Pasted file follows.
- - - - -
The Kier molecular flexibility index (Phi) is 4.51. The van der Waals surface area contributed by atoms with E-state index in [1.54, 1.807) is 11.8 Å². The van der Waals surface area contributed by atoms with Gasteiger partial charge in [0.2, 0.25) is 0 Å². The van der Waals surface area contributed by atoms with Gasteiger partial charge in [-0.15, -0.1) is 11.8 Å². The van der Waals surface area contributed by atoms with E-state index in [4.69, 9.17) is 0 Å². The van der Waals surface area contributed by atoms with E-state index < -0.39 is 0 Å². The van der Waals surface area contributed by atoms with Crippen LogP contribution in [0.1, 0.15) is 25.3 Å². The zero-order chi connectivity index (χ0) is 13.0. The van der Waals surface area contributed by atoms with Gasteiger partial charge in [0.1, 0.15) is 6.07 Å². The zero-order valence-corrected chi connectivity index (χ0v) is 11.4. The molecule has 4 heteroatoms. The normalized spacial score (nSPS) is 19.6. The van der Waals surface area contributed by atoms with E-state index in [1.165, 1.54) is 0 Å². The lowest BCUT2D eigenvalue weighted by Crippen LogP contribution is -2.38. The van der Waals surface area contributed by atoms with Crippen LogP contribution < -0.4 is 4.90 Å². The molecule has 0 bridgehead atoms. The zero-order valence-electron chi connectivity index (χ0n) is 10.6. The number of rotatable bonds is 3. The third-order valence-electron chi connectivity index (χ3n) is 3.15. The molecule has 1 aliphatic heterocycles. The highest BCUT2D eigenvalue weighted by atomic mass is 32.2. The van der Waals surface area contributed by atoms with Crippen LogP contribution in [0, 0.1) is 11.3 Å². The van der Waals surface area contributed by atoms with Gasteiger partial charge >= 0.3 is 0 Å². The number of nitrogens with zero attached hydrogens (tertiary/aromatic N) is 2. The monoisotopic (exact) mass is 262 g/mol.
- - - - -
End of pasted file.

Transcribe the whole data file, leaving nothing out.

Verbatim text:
The Kier molecular flexibility index (Phi) is 4.51. The van der Waals surface area contributed by atoms with E-state index in [1.54, 1.807) is 11.8 Å². The van der Waals surface area contributed by atoms with Gasteiger partial charge in [0.2, 0.25) is 0 Å². The van der Waals surface area contributed by atoms with Gasteiger partial charge in [-0.15, -0.1) is 11.8 Å². The van der Waals surface area contributed by atoms with E-state index in [4.69, 9.17) is 0 Å². The van der Waals surface area contributed by atoms with E-state index < -0.39 is 0 Å². The van der Waals surface area contributed by atoms with Crippen LogP contribution in [0.1, 0.15) is 25.3 Å². The zero-order chi connectivity index (χ0) is 13.0. The van der Waals surface area contributed by atoms with Gasteiger partial charge in [0.1, 0.15) is 6.07 Å². The zero-order valence-corrected chi connectivity index (χ0v) is 11.4. The molecule has 4 heteroatoms. The normalized spacial score (nSPS) is 19.6. The van der Waals surface area contributed by atoms with E-state index in [1.165, 1.54) is 0 Å². The lowest BCUT2D eigenvalue weighted by Crippen LogP contribution is -2.38. The van der Waals surface area contributed by atoms with Crippen LogP contribution < -0.4 is 4.90 Å². The molecule has 0 bridgehead atoms. The zero-order valence-electron chi connectivity index (χ0n) is 10.6. The number of rotatable bonds is 3. The third-order valence-electron chi connectivity index (χ3n) is 3.15. The molecule has 1 aliphatic heterocycles. The highest BCUT2D eigenvalue weighted by atomic mass is 32.2. The van der Waals surface area contributed by atoms with Crippen LogP contribution in [0, 0.1) is 11.3 Å². The van der Waals surface area contributed by atoms with Gasteiger partial charge >= 0.3 is 0 Å². The number of nitrogens with zero attached hydrogens (tertiary/aromatic N) is 2. The monoisotopic (exact) mass is 262 g/mol.